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Clinical Case Studies


Social anxiety disorder (SAD) is a condition in which people consistently and persistently experience significant fear and/or anxiety about one or more social situations in which they may be scrutinized and negatively evaluated. SAD has historically been found to respond well to cognitive-behavioral therapy (CBT) delivered both in-person and via telehealth; however, comparatively little information is available regarding response to treatment in the context of Coronavirus Disease 2019 (COVID-19) pandemic social and physical distancing guidelines, which have affected the way in which behavioral health services are delivered, as well as opportunities for interpersonal interactions which are either spontaneous or assigned as exposures. The current case study describes “Jennifer” (a pseudonym), a college student with a primary diagnosis of SAD, who was treated with primarily CBT interventions for 18 individual sessions over the course of approximately 6 months, which included treatment with a psychologist and a graduate student, implemented both in-person and via telehealth, both before and during the COVID-19 pandemic. Jennifer responded well to treatment, as evidenced by her self-report and decreases in symptom measure scores, engaged in CBT adapted to pandemic restrictions, and was able to utilize strategies learned during SAD treatment to address generalized anxiety and pandemic-related concerns. This case study demonstrates the feasibility of transitioning SAD care between providers and formats, as well as the robustness and flexibility of CBT strategies in the face of significant change, stress, and limitations of the external environment.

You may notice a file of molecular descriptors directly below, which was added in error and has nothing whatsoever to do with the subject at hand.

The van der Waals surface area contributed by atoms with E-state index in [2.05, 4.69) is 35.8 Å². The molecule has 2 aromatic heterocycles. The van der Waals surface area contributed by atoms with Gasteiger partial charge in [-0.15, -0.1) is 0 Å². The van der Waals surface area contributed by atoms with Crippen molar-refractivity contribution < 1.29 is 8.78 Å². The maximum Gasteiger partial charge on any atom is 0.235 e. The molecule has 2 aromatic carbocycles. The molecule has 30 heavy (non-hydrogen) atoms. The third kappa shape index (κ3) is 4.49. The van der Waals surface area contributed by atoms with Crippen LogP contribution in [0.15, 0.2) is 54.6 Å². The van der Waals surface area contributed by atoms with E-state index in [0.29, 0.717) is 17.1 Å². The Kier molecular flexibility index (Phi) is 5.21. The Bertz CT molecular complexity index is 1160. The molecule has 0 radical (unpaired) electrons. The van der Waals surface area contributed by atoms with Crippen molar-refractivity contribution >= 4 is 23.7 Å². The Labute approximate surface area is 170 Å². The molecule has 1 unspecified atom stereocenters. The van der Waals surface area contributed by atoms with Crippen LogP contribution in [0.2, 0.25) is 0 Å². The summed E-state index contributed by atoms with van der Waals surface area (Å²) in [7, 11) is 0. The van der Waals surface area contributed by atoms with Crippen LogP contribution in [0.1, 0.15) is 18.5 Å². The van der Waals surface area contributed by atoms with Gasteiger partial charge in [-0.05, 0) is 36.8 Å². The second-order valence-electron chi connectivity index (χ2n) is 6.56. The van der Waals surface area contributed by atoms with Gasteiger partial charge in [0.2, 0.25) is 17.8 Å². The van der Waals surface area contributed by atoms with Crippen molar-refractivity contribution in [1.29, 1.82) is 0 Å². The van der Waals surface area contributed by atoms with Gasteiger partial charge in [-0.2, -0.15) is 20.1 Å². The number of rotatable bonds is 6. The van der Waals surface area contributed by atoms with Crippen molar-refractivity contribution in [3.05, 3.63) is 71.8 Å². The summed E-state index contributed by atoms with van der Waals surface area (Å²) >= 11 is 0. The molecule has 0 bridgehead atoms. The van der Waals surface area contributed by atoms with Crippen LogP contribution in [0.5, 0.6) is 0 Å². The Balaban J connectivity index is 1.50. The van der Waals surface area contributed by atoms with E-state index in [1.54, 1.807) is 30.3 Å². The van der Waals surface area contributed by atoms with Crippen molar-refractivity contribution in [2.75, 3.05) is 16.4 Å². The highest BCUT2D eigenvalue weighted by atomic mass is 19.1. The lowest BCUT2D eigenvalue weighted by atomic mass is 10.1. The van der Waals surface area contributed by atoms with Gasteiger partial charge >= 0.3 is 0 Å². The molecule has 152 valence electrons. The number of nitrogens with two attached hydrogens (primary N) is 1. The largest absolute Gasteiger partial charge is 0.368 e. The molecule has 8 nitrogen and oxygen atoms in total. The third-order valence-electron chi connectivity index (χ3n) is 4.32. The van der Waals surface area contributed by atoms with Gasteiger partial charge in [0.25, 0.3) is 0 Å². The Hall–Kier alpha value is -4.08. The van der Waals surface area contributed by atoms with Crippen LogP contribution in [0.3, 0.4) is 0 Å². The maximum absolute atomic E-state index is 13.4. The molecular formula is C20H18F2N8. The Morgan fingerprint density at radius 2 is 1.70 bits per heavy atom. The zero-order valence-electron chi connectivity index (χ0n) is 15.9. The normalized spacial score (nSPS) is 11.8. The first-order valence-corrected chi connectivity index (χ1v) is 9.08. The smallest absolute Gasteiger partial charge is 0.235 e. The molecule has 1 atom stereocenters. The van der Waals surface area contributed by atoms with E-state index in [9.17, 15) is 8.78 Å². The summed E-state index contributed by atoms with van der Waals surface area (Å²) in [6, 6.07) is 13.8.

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COVID-19, social anxiety, social phobia, telehealth